Phthalates, pronounced THAL-ATES are used to soften plastics and we are exposed to them constantly. Phthalates are believed to disrupt hormones and we do our best to stay away from them. They have been linked to a number of issues including birth defects, asthma, fertility complications and even obesity (I know, right). Currently, phthalates are banned in children’s toys but they can still be found in a variety of other products, including cosmetics and body care.
The list of products containing phthalates is a mile long. They are used in just about every plastic product on the market even shower curtains and mini-blinds. Believe it or not, they are even used to make pacifiers and other baby chew toys until the U.S. Consumer Product Safety Commission put a stop to it. While it is nearly impossible to stay clear of phthalates altogether, it is probably a good idea to not knowingly use products that contain them.
Exposure to very low levels of the chemical can come from eating packaged food (which is also a no no). Even at low levels, phthalates are believed to be endocrine disruptors. Individuals with the highest exposure risk are patients who are on dialysis, people with hemophilia or people who receive blood transfusions where the containers or tubing are made with phthalates. The Food and Drug Administration is actively working to find other alternatives and minimize the risk.
Can phthalates affect my health?
The effects of phthalates on the health of the human body is currently being studied by a number of government agencies, including but limited to the Food and Drug Administration, the National Toxicology Program’s Center for the Evaluation of Risks to Human Reproduction and the National Institute of Environmental Health Sciences.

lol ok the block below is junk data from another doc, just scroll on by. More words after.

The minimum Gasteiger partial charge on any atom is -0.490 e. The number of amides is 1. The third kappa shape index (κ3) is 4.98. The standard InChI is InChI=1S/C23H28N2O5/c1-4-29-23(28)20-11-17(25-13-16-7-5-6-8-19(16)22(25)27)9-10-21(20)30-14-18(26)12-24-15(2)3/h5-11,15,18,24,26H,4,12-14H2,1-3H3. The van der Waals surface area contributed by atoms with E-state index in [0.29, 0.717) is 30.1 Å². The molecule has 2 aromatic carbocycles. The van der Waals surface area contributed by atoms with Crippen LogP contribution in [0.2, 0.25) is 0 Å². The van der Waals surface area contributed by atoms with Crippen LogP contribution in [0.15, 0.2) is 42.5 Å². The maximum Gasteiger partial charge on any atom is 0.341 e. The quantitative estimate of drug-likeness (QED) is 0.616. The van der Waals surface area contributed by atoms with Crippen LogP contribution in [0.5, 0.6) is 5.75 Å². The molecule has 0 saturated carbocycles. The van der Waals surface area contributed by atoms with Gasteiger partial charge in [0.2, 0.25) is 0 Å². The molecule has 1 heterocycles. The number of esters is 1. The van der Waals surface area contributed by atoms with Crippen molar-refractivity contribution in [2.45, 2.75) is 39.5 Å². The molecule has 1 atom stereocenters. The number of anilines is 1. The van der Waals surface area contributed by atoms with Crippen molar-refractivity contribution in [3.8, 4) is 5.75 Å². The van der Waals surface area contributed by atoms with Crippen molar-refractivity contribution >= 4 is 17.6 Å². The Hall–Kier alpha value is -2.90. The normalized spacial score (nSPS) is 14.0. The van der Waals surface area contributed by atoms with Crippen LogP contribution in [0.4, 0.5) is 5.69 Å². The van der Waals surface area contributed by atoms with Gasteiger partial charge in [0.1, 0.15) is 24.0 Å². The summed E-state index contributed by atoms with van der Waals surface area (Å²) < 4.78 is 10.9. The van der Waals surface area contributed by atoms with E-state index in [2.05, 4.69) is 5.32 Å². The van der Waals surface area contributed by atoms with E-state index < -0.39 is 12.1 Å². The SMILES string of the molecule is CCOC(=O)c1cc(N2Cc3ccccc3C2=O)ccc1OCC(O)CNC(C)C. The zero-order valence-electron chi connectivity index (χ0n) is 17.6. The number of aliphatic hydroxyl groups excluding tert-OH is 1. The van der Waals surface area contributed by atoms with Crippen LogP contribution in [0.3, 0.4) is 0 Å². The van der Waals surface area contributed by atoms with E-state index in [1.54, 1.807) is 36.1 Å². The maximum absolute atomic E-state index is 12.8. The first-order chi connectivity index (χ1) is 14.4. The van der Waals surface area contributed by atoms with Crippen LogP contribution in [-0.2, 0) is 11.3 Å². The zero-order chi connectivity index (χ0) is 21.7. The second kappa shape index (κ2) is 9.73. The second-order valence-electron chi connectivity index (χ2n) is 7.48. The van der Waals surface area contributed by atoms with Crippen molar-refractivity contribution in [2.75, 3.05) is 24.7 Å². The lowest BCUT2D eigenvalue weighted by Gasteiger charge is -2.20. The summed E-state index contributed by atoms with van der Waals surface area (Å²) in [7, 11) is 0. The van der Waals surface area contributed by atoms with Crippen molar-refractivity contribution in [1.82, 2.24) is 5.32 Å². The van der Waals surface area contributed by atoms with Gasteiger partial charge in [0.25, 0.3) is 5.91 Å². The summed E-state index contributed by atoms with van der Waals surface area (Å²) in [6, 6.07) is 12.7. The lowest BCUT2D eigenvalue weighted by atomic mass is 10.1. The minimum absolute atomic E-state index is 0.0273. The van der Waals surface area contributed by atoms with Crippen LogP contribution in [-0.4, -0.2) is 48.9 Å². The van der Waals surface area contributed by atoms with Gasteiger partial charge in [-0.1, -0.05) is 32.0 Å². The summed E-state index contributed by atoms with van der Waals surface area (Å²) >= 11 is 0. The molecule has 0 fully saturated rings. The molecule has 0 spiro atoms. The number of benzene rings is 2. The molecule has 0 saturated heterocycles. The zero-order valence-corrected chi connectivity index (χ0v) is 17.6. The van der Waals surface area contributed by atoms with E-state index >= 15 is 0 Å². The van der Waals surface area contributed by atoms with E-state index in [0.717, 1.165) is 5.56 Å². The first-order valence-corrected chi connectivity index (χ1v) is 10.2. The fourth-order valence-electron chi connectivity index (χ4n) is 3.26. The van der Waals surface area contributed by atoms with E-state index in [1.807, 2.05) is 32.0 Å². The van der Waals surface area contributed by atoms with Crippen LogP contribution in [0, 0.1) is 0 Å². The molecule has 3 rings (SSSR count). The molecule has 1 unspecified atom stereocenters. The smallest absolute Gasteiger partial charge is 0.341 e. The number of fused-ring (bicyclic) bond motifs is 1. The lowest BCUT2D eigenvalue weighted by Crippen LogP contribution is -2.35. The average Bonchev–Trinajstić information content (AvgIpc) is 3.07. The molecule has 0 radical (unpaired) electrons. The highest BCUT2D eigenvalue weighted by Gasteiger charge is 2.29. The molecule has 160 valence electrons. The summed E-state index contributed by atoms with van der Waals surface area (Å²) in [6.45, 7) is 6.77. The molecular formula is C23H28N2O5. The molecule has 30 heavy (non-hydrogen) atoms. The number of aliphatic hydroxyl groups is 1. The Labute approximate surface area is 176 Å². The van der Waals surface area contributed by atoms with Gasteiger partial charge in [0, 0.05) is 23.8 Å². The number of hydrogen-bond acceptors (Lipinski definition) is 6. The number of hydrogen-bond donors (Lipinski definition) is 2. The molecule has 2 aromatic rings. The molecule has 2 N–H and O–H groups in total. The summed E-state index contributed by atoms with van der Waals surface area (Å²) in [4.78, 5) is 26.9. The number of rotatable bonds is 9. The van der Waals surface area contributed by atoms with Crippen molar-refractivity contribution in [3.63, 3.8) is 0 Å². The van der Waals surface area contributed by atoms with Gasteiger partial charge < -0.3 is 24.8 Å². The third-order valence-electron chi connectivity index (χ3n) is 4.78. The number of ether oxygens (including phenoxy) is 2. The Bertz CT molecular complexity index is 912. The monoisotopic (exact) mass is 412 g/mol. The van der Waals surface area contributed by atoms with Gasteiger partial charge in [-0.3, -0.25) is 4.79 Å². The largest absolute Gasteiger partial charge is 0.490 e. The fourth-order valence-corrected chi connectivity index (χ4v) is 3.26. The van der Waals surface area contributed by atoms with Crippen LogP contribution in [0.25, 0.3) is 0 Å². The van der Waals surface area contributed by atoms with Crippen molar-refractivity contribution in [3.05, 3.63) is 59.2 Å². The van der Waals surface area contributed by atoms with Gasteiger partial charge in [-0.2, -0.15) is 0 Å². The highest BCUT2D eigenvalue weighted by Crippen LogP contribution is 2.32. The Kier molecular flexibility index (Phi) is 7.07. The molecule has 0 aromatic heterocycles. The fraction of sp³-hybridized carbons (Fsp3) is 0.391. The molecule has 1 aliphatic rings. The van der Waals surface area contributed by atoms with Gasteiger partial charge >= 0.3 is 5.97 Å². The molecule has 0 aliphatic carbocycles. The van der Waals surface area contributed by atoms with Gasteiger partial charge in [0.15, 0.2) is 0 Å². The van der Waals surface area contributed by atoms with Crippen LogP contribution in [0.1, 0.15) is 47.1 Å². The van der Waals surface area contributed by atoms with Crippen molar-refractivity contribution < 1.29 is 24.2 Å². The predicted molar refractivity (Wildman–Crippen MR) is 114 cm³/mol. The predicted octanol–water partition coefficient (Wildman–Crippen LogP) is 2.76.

So far, the chemical has been listed as “reasonably anticipated to be a human carcinogen”. I don’t know about you but anything that says “carcinogen” scares me a little bit. Actually anything with the “C” word freaks me out a little bit. When looking for fragrances for It’s All Buttah products, I also opt for phthalate free. In my opinion, some of the very best fragrances come from nature. Essential oils are optimal for scenting products but are a bit limiting. I would not be able to create lovely fragrance blends like Apricot Freesia or Chardonnay with just essential oils so the next best option is to use fragrance oils that are phthalate free.
What’s being done about phthalate use in products?
Although there has not been any significant regulatory action to stop the use of the chemical, it has become a common practice for responsible companies to stay clear from it. The good news is that the use of phthalates in cosmetics has drastically reduced in the last decade. There are some companies ( that I will not name) that continue to use phthalates and they make infant care products ( gasp). Infants exposed to baby care products, specifically baby oils, lotions, powders and shampoos show increased levels of phthalate metabolites in their urine.
The government does not require the ingredients used in the production of fragrances be listed. When considering purchasing a body care product, check out if the ingredient label says “fragrance”. When listing the ingredients for It’s All Buttah products, we actually note that our fragrances are phthalate free. In this world of chemicals, we are doing our best to keep you safe.